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Brussels, 18 July 2006

More competition and better quality: European Commission wants to strengthen the Single Market for Aviation

The European Commission adopted today a proposal to modernise the Single Market legislation for aviation. The proposal will ensure a consistent application of EU legislation in all Member States, thereby creating equal conditions for all airlines. It imposes transparency in fares announced to passengers. It addresses shortcomings in the legal framework for the Single Aviation market in order to enhance its efficient working.

“The liberalisation of air transport is a European success story: citizens enjoy more travel opportunities and lower fares than ever before. We want to consolidate this success by removing all restrictions to the free provision of air services and ensuring fair competition between airlines”, said Jacques Barrot, Vice-President of the European Commission in charge of transport. “Citizens must enjoy the benefits of the Single Market and have the possibility for more choice and quality. They must be able to easily compare fares between airlines”, he added.

The liberalisation of air transport in the EU, initiated a decade ago, has been a great success. Air transport in Europe has experienced unprecedented expansion at affordable fares. The number of airlines has risen and there has been a general increase in the amount of traffic and competition on routes. Since the full liberalisation in 1997, the number of routes has increased by more than 60% : more cities are covered, including in remote regions. The emergence of new competitors made prices go down dramatically on many routes: today it is generally cheaper to travel by air and more and more European citizens can afford it. These developments contributed widely to economic growth and the creation of direct and indirect jobs.

This huge success must be consolidated. Difficulties remain due to the inconsistent application of the third package across the Member States. This can create restrictions on intra-Community air services that distort the level-playing field and limit competition. Furthermore, passengers do not always reap the full benefits of the Single Market because of unclear information on fares or pricing that discriminates based on residence. The new proposed regulation tackles all these issues.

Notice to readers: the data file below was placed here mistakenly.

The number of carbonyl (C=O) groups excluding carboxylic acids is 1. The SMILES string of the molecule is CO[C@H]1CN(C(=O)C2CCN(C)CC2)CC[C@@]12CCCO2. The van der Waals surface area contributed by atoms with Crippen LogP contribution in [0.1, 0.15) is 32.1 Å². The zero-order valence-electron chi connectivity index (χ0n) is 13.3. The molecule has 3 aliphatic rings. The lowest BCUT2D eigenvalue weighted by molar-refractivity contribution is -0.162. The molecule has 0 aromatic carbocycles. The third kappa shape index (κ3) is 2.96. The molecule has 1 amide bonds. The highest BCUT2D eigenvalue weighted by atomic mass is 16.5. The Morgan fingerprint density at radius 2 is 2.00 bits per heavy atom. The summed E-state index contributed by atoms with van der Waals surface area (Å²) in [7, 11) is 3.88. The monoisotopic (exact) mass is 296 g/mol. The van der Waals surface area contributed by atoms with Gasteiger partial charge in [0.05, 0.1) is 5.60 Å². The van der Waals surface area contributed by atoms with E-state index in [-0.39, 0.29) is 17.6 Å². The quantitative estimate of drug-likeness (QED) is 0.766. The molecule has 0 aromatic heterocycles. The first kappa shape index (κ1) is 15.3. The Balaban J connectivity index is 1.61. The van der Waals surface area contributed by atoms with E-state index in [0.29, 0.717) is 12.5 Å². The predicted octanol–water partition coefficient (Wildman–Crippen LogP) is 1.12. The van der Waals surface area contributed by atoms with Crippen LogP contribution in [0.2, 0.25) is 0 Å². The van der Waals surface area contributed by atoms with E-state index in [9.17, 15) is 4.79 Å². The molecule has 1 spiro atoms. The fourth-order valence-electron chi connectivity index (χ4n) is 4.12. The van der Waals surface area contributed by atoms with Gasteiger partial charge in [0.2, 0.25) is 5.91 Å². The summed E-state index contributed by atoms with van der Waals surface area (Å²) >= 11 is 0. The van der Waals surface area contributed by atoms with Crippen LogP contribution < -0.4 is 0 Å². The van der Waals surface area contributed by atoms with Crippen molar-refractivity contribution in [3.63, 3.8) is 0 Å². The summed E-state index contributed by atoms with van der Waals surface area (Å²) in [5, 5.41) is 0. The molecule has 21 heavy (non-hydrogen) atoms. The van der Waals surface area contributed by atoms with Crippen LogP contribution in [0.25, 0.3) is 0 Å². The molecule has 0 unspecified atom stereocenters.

1. In order to help passengers compare fares, the proposed regulation imposes that fares should include all applicable taxes, charges and fees. This measure completes the Unfair Commercial Practices Directive[1] which requires that information on prices should include taxes as of December 2007. Today’s proposal aims at giving passengers precise information on the actual price and combats practices whereby fares are published that exclude charges, taxes and fuel surcharges. This will allow to compare fares effectively and avoid misleading advertisement. The proposal also prohibits price discrimination between passengers solely on the basis of their place of residence within the European Union.
  2. The proposal simplifies into one Single regulation three existing regulations[2] on operating licences, the rights to provide air services within the EU, and pricing in air transport – the so-called “third aviation package” adopted in 1992. Obsolete measures have been removed and the text clarified.
  3. The proposed regulation ensures correct application of the rules everywhere in the EU. It streamlines the financial conditions that all EU airlines have to fulfil and the monitoring of these by Member States. It clarifies the criteria for the granting and validity of the licence to operate in the EU. Such criteria include the financial situation of the air carrier and the ownership and control of the company. Operating licences of airlines should be monitored with the same level of severity in all Member States and the Commission should be able to revoke or suspend a licence in cases where Member States do not act rigorously. The proposal eases the leasing of aircraft registered in the Union but introduces stricter requirements for the leasing of third country aircraft – especially when leased with crew - to ensure safety standards and minimize adverse social consequences.
  4. The rules applicable to public service obligations have been revised to diminish red tape. The new rules will avoid excessive recourse by Member States to public service obligations as a pretext for closing certain markets from competition. The Commission may require an economic report explaining the context of the PSO and analysing its adequacy.
  5. The proposal clarifies the framework for relations with third countries. It supersedes completely the outstanding bilateral agreements between Member States that still restrict free provision of air services. For example, it lifts the possibility of bilateral agreements limiting the freedom to set fares on flights from a Member State to a third country but with a connection in another Member State. It also ensures that traffic rights for non-EU airlines to operate between European cities are being negotiated at European level.

[1] Directive 2005/29/EC of the European Parliament and of the Council of 11 May 2005 concerning unfair business-to-consumer commercial practices in the internal market and amending Council Directive 84/450/EEC, Directives 97/7/EC and 2002/65 of the European Parliament and of the Council and Regulation (EC) No 2006/2004 of the European Parliament and of the Council (Unfair Commercial Practices Directive)

[2] Regulation (EEC) No 2407/92 on licensing of air carriers (Official Journal L240 of 24.08.1992, p.1), Regulation (EEC) No 2408/92 on access for Community carriers to intra-Community air routes (OJ L240 of 24.08.1192, p.8) and Regulation (EEC) No 2409/92 on fares and rates for air services (OJ L240 of 24.08.1992, p. 15)

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